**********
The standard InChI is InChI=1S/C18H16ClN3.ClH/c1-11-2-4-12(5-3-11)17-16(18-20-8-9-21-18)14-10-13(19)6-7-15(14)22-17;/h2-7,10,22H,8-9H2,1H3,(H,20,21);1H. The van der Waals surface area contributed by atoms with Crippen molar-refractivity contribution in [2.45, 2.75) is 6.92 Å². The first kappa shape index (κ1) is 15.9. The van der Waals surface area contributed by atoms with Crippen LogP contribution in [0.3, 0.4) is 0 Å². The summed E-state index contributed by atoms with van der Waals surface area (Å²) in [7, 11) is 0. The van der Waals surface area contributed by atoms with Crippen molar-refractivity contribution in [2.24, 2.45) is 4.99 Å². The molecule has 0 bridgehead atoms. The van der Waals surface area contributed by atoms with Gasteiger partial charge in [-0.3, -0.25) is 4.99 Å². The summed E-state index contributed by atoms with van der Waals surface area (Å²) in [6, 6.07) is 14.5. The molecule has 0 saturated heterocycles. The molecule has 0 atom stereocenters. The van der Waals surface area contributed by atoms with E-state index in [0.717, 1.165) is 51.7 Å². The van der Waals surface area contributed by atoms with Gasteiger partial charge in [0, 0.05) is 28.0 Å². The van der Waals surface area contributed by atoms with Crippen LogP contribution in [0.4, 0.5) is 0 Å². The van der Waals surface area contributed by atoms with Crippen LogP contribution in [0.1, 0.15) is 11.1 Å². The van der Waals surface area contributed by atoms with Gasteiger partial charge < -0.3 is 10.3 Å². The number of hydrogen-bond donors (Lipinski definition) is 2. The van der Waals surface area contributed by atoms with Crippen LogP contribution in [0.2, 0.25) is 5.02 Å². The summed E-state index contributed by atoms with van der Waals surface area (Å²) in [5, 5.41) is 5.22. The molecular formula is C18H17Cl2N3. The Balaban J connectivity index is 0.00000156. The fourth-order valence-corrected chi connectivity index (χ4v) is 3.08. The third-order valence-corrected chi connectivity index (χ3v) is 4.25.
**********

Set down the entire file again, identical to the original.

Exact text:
The standard InChI is InChI=1S/C18H16ClN3.ClH/c1-11-2-4-12(5-3-11)17-16(18-20-8-9-21-18)14-10-13(19)6-7-15(14)22-17;/h2-7,10,22H,8-9H2,1H3,(H,20,21);1H. The van der Waals surface area contributed by atoms with Crippen molar-refractivity contribution in [2.45, 2.75) is 6.92 Å². The first kappa shape index (κ1) is 15.9. The van der Waals surface area contributed by atoms with Crippen LogP contribution in [0.3, 0.4) is 0 Å². The summed E-state index contributed by atoms with van der Waals surface area (Å²) in [7, 11) is 0. The van der Waals surface area contributed by atoms with Crippen molar-refractivity contribution in [2.24, 2.45) is 4.99 Å². The molecule has 0 bridgehead atoms. The van der Waals surface area contributed by atoms with Gasteiger partial charge in [-0.3, -0.25) is 4.99 Å². The summed E-state index contributed by atoms with van der Waals surface area (Å²) in [6, 6.07) is 14.5. The molecule has 0 saturated heterocycles. The molecule has 0 atom stereocenters. The van der Waals surface area contributed by atoms with E-state index in [0.717, 1.165) is 51.7 Å². The van der Waals surface area contributed by atoms with Gasteiger partial charge in [0, 0.05) is 28.0 Å². The van der Waals surface area contributed by atoms with Crippen LogP contribution in [0.4, 0.5) is 0 Å². The van der Waals surface area contributed by atoms with Crippen LogP contribution in [0.1, 0.15) is 11.1 Å². The van der Waals surface area contributed by atoms with Gasteiger partial charge < -0.3 is 10.3 Å². The number of hydrogen-bond donors (Lipinski definition) is 2. The van der Waals surface area contributed by atoms with Crippen LogP contribution in [0.2, 0.25) is 5.02 Å². The summed E-state index contributed by atoms with van der Waals surface area (Å²) in [5, 5.41) is 5.22. The molecular formula is C18H17Cl2N3. The Balaban J connectivity index is 0.00000156. The fourth-order valence-corrected chi connectivity index (χ4v) is 3.08. The third-order valence-corrected chi connectivity index (χ3v) is 4.25.